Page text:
State, Hilton put up Sh2bn stake in iconic hotel for sale

The iconic Hilton Hotel in Nairobi County before it closed in this picture taken on December 31, 2022.  

Photo credit: File | Nation Media Group

The iconic Hilton Hotel in the Nairobi central business district is on sale, charting a new path for the beleaguered establishment which has remained shut and unused since closing shop over a year ago.

The government and Hilton International Limited on Tuesday separately invited expressions of interest from investors willing to acquire the 100 percent equity stake in the hotel.

According to the most recent disclosures covering the financial year that ended in June 2022, the government holds a 40.58 percent stake in International Hotels (Kenya) Limited, the entity that owns the iconic Hilton Hotel, or a respective 5.8 million shares.

The Kenya Development Corporation (KDC), which is the custodian of State shares in hotels and lodges, valued the government’s stake in the hotel at Sh850.6 million as of June 2022. Going by this valuation, it means that the combined stake of the State and Hilton International Limited in the hotel would be valued at Sh2.09 billion, with the latter holding 59.42 percent of shares in the International Hotels (Kenya) Limited.

Interested investors, who may be individuals, firms, and consortiums, are obligated to fully acquire the entire shareholding of both the government and Hilton International Limited.

Bidders will also be expected to demonstrate their financial capacity to buy out the hotel’s current shareholders in full.

For the State, whose sale of stake is being undertaken by the Privatization Authority, investors shall be expected to provide a bid security of Sh10 million or its US dollar equivalent at the current exchange rate.

“In line with the provisions of the Privatisation Act 2023, all relevant laws, regulations, and the constitutive instruments of the International Hotels (Kenya) Limited, the government of Kenya through the Privatisation Authority invites expressions of interest for the purchase of 40.58 percent government shareholding,” the Privatisation Authority stated in a notice on Tuesday.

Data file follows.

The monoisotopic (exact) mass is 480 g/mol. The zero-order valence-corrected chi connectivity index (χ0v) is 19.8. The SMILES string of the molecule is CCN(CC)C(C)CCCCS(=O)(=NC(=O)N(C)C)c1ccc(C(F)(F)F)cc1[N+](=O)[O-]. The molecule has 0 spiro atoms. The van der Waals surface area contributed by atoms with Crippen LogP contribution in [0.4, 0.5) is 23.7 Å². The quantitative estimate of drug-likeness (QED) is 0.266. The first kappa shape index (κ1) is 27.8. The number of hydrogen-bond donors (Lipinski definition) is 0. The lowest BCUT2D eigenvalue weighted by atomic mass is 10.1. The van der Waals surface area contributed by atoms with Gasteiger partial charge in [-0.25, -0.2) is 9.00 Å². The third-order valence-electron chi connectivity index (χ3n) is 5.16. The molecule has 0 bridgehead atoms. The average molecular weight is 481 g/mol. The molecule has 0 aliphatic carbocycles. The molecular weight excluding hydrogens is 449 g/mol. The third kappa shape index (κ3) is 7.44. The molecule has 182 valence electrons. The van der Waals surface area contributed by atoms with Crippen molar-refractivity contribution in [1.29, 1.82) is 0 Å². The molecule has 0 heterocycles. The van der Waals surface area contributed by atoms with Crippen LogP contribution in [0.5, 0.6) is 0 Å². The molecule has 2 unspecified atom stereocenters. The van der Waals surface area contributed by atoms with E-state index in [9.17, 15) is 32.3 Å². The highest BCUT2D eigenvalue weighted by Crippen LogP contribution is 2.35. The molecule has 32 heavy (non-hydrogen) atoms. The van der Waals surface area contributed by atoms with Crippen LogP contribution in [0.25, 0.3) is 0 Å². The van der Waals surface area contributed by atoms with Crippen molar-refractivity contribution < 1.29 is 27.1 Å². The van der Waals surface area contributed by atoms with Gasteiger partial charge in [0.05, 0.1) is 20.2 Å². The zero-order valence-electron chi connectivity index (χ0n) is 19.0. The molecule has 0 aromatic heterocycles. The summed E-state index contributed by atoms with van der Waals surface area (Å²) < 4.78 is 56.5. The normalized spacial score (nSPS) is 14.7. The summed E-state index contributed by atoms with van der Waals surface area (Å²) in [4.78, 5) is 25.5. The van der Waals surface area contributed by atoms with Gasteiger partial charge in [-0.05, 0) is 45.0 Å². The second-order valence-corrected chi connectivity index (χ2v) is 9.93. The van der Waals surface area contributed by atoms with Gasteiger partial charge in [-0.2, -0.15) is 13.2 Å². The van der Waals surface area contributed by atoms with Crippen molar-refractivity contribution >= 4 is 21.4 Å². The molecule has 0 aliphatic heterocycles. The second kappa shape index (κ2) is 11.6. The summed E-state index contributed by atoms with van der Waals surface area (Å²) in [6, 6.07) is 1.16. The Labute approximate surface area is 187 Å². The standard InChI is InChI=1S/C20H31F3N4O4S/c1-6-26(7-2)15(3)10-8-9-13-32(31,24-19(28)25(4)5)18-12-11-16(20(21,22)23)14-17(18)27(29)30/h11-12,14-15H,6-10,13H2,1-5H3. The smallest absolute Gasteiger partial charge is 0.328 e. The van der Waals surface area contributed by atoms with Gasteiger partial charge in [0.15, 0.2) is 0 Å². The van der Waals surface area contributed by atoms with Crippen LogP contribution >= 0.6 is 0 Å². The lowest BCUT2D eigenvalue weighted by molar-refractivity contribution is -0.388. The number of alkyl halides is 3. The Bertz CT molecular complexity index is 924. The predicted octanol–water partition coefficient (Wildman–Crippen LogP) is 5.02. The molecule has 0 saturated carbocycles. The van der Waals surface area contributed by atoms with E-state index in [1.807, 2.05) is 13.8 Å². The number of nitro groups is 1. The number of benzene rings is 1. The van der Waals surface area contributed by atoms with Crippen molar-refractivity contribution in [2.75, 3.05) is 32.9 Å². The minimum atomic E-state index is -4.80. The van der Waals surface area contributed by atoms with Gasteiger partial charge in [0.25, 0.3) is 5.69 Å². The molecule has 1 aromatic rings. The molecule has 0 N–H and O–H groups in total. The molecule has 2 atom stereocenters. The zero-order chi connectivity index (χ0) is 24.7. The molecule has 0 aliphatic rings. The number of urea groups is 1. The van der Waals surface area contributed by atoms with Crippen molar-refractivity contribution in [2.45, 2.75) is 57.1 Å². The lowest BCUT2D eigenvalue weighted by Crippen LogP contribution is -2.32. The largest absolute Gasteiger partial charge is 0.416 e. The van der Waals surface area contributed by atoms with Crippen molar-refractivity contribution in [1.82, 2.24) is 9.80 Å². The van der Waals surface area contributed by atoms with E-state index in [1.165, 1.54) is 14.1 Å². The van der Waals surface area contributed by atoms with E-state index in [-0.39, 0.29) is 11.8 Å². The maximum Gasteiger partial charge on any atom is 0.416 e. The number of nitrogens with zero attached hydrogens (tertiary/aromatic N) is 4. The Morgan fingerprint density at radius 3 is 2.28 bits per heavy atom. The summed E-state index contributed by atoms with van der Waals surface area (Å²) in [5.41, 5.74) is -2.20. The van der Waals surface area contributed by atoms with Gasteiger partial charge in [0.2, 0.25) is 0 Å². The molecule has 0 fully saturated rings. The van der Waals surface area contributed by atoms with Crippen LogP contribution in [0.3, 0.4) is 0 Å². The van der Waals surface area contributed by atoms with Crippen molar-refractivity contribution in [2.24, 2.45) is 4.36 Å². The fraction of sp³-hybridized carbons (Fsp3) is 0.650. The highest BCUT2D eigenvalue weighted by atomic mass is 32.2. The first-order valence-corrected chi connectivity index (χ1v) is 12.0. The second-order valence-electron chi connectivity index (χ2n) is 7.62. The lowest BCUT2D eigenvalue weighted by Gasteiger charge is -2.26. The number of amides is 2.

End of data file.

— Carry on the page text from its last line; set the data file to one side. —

Both invitations for expression of interest will remain open until May 7, 2024.

Hilton Nairobi fronts four major streets in the capital’s central business district- Mama Ngina Street, Watalii Lane, City Hallway, and Simba Street.

The iconic hotel came up in 1969 and had been under the management of Hilton Nairobi Limited up until December 31, 2022, when the hotel closed its doors indefinitely.

The sale of the iconic hotel charts a new path for the establishment which has remained closed and unutilised since closing shop over a year ago.

Previously, KDC had been expected to take over the assets and liabilities of the hotel as part of parastatal reforms by the then Jubilee administration.

The corporation was tasked with wooing investors into putting money in the hotel alongside similar State-backed establishments such as the Elgon Lodge in Kitale, Sunset Hotel, Mombasa Beach Hotel, and Golf Hotel.

Hilton Hotel now becomes the sixth State-linked hotel to be put up for sale this year after the Kenya Safari Lodges, Mt. Elgon Lodge Limited, Golf Hotel Limited, Sunset Hotel, and Kabarnet Hotel.

The Privatization Authority invited consultants to provide transaction advisory services that involve the review of financials, industrial analysis, commercial, operational, regulatory, and legal for the KDC-controlled hotels.

The government has been ramping up its privatisation scheme this year having set sights on selling its stake in the Kenya Literature Bureau (KLB), the Kenyatta International Convention Centre (KICC), the Kenya Seed Company Limited, Kenya Pipeline Company, and the New Kenya Co-operative Creameries (New KCC).

The National Oil Company of Kenya, the Numerical Machining Complex, the Kenya Vehicles Manufacturers Limited, and Rivatex East Africa Limited are also on the privatisation list alongside Kwal Holdings East Africa Limited (KHEAL), the parent firm of the Kenya Wine Agencies Limited (KWAL).

The fate of the Intercontinental Hotel in which the government holds a 33.83 percent stake through the Kenya Hotel Properties (Intercon NBI) Limited, however, hangs in the balance, with no disposal plans made public yet.

Intercontinental Nairobi began operations in 1967 and shut down a year before Hilton Nairobi’s indefinite shutdown.

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